A Critique of the Hypothesis that the Spindle Secondary Endings Contribute Excitation to the Stretch Reflex

  • P. B. C. Matthews
Part of the Advances in Behavioral Biology book series (ABBI, volume 7)

Abstract

In 1969 I suggested, on indirect evidence, that in the decerebrate cat the group II afferents from the spindle secondary endings contribute excitation to the stretch reflex rather than the classically believed inhibition. This hypothesis has since been vigorously attacked in certain quarters and a variety of alternative explanations offered for the original findings. The present essay reviews the current state of the controversy and concludes that the hypothesis still provides a satisfactory unitary interpretation of a range of experimental findings which would otherwise require a series of ad hoc explanations. The postulated group II autogenetic excitation is, however, unlikely to be mediated by direct action on the motoneurones.

Keywords

Stein Tral Stim Tetanus Dopa 

Preview

Unable to display preview. Download preview PDF.

Unable to display preview. Download preview PDF.

References

  1. Andersen, P., and Jansen, J.K.S., 1970, Excitatory Synaptic Mechanisms, Universitetsforlaget, Oslo, pp. 323–325.Google Scholar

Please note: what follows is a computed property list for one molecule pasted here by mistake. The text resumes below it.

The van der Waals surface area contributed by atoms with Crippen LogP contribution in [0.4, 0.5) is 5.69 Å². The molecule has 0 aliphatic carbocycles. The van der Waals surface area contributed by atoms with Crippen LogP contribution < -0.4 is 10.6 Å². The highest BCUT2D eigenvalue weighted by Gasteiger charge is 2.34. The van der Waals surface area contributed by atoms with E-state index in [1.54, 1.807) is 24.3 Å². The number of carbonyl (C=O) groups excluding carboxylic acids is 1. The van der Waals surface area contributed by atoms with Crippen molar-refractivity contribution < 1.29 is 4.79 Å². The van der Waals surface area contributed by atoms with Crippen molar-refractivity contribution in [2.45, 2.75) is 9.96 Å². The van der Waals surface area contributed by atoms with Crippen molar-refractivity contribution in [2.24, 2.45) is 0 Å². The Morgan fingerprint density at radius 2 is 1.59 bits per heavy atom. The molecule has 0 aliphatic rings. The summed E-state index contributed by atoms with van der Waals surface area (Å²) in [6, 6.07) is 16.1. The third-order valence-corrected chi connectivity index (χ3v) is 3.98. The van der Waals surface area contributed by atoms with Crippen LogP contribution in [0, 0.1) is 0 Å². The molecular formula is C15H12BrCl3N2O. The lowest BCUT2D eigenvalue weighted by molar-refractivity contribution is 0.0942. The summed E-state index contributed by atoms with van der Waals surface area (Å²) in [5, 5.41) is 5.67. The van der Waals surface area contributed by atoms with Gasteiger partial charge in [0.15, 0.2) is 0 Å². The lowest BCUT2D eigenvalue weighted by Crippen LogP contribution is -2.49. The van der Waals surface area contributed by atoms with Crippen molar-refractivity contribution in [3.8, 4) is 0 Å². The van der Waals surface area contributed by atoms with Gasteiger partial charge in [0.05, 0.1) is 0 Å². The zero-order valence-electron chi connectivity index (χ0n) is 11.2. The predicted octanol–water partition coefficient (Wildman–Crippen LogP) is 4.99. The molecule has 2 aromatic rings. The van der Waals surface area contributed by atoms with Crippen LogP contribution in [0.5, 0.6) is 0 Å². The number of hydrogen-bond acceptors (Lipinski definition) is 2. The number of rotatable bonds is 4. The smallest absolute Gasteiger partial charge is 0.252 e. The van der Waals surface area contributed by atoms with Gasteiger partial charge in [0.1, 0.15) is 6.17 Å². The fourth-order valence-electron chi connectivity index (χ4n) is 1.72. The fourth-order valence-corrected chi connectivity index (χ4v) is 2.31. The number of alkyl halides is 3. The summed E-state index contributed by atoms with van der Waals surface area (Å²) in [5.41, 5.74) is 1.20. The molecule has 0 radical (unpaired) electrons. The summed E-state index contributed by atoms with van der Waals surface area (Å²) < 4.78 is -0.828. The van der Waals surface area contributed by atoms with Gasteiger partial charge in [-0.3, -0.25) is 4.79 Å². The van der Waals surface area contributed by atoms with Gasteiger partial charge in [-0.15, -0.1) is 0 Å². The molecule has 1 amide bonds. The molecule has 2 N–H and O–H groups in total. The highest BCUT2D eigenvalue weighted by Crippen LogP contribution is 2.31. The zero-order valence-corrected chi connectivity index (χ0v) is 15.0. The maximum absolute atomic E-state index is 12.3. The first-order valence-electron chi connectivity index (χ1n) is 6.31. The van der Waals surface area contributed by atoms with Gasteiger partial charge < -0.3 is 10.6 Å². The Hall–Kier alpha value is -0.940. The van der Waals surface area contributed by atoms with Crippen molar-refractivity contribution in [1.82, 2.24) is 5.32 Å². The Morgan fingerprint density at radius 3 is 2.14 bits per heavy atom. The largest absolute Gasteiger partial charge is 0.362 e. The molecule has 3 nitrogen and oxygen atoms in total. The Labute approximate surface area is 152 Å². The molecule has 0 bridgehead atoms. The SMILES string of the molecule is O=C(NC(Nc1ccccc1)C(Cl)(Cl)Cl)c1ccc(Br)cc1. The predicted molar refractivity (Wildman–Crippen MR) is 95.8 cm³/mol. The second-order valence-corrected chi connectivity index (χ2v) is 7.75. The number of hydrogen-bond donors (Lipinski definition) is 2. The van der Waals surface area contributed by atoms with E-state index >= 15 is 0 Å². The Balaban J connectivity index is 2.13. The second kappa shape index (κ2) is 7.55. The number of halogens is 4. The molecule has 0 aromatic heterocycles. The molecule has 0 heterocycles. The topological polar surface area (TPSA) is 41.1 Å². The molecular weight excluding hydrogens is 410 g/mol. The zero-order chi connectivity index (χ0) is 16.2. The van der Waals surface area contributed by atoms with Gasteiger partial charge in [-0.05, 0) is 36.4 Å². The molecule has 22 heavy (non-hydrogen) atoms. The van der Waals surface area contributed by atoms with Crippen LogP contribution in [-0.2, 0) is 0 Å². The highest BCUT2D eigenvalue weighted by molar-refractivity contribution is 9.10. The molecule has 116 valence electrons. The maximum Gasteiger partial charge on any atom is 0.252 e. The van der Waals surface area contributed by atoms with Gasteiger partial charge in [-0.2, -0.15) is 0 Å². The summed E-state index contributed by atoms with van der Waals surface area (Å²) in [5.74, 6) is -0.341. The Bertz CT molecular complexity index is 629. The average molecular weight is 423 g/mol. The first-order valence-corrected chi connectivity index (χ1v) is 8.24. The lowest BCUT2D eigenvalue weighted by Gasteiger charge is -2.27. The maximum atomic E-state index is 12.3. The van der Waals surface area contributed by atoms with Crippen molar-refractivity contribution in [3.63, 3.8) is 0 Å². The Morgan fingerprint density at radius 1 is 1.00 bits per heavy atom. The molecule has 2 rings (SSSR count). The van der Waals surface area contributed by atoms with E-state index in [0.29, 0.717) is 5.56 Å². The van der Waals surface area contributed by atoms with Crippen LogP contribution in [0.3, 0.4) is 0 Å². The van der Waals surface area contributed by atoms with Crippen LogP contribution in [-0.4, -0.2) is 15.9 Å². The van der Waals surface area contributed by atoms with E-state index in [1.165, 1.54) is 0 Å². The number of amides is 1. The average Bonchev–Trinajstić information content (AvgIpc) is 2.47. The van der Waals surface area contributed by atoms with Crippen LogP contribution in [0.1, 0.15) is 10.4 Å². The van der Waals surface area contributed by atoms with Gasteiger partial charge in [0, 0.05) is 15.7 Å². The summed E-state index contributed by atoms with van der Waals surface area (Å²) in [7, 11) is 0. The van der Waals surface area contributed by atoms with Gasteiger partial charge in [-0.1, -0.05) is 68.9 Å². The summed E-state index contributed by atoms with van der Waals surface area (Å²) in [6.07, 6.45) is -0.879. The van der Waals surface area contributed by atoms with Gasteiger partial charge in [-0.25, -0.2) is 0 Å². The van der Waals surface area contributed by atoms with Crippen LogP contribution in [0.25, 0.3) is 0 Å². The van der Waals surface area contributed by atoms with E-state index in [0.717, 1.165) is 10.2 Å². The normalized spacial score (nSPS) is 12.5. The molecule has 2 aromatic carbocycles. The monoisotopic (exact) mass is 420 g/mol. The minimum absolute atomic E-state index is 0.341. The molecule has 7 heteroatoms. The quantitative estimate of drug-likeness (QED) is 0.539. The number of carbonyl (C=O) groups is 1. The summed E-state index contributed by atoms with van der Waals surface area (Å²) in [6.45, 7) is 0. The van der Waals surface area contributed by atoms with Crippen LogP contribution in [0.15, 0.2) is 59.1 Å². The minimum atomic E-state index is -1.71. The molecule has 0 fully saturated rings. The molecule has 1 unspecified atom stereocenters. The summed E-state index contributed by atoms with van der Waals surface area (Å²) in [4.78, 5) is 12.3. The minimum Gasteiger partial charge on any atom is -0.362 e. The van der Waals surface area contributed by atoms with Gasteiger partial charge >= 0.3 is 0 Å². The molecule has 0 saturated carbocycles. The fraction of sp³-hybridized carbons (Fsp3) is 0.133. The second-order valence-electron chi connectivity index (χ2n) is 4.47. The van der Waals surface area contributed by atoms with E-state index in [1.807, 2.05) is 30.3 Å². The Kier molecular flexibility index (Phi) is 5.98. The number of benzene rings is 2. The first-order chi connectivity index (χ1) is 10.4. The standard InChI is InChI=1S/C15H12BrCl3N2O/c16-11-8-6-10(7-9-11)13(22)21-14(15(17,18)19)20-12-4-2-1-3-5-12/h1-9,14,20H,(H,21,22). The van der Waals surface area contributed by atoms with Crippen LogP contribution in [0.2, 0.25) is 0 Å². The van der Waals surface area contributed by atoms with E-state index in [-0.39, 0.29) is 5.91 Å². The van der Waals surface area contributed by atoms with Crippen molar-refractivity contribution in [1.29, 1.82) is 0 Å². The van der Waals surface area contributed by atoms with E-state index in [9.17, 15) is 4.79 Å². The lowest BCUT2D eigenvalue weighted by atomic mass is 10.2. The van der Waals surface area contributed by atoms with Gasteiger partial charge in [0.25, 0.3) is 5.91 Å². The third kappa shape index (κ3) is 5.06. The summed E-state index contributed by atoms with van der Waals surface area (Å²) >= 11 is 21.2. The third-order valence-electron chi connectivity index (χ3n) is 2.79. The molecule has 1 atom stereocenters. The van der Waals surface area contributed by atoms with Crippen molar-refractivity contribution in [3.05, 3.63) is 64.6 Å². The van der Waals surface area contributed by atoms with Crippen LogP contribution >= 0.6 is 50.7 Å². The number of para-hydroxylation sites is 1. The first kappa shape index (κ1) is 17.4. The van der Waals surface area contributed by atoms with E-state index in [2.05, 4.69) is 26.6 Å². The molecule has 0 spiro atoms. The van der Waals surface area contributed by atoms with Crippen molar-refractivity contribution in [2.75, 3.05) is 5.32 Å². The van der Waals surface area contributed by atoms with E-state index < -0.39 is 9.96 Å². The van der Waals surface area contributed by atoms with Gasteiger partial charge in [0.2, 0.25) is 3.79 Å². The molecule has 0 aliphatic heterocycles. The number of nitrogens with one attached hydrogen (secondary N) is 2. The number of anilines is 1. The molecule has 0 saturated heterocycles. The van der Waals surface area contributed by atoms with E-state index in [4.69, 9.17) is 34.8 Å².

2. Brown, M.C., Engberg, I.E., and Matthews, P.B.C., 1967. The relative sensitivity to vibration of muscle receptors of the cat. J. Physiol. 192, 773–800.PubMedGoogle Scholar
  3. Cangiano, A., and Lutzemberger, L., 1972. The action of selectively activated group II muscle afferent fibers on extensor motoneurons. Brain Res. 41, 475–478.PubMedCrossRefGoogle Scholar
  4. Cook, W.A., and Duncan, C.C., 1971. Contribution of group I afferents to the tonic stretch reflex of the decerebrate cat. Brain Res. 33, 509–513.PubMedCrossRefGoogle Scholar
  5. Eccles, R.M., and Lundberg, A., 1959. Supraspinal control of interneurones mediating spinal reflexes. J. Physiol. 147, 565–584.PubMedGoogle Scholar
  6. Emonet-Dénand, F., Jami, L., Joffroy, M., and Laporte, Y., 1972. Absence de reflexe myotatique apres blocage de la conduction dans les fibres du groupe I. Compt. Rend. Acad. Sci. (Paris) 274, 1542–1545.Google Scholar
  7. Fu, T.C., and Schomburg, E.D., 1973. Intraspinal branching of functionally identified group II muscle spindle afferents. Pflugers Arch. Ges. Physiol. 339, R73.Google Scholar